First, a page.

In kasha, you can use a little bit of oil to coat the groats to their roasty toasty state; or just roll them around in a hot pan 'til they're toasted - the egg and/or oil isn't absolutely necessary, though I find it's better with either than none.


Bob Libkind aka "rlibkind"

Robert's Market Report

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I fry chicken livers, dredged in flour, until they have a bit of a crunchy coating, nicely browned (preferably fried in bacon drippings) then sliced or chopped.

I stir the liver and a bit of the fat into cooked coarse Scottish or steel-cut oats, along with some chopped scallions or even some grilled or carmelized onions.

If some is left over, no problem, I form it into patties and fry them (also in bacon drippings) and serve piping hot with a dollop of sour cream on top.


"There are, it has been said, two types of people in the world. There are those who say: this glass is half full. And then there are those who say: this glass is half empty. The world belongs, however, to those who can look at the glass and say: What's up with this glass? Excuse me? Excuse me? This is my glass? I don't think so. My glass was full! And it was a bigger glass!" Terry Pratchett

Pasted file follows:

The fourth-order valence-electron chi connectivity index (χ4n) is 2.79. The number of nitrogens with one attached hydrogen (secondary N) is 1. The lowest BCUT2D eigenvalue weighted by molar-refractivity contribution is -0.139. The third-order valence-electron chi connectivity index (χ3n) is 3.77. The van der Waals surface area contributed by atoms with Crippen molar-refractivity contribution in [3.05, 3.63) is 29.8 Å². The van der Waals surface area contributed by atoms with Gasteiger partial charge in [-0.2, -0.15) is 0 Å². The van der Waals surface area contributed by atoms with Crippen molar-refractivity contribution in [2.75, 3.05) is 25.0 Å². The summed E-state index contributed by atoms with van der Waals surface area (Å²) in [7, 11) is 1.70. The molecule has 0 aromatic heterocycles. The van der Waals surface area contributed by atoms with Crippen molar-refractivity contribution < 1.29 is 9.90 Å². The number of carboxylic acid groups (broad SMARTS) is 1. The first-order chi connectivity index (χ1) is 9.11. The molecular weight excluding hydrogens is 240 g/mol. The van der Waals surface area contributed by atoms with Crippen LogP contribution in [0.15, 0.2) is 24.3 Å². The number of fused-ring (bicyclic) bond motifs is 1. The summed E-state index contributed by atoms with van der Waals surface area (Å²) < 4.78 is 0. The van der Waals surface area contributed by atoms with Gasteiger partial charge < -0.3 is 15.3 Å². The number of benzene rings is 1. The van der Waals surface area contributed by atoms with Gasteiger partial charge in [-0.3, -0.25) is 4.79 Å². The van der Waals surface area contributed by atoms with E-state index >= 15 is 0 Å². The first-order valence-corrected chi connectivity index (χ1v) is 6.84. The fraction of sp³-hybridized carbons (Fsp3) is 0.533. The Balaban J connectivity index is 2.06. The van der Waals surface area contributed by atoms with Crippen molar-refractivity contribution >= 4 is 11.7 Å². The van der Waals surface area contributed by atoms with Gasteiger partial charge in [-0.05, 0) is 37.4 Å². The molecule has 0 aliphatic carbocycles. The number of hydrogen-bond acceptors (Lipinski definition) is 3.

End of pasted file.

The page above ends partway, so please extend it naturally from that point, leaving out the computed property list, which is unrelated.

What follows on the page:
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I fry chicken livers, dredged in flour, until they have a bit of a crunchy coating, nicely browned (preferably fried in bacon drippings) then sliced or chopped. 

I stir the liver and a bit of the fat into cooked coarse Scottish or steel-cut oats, along with some chopped scallions or even some grilled or carmelized onions. 

If some is left over, no problem, I form it into patties and fry them (also in bacon drippings) and serve piping hot with a dollop of sour cream on top.

Oh, man ! I am not a sweet breakfast kind o' gal...........these are GREAT suggestions !

Keep 'em coming. And thanks :)

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dockhl,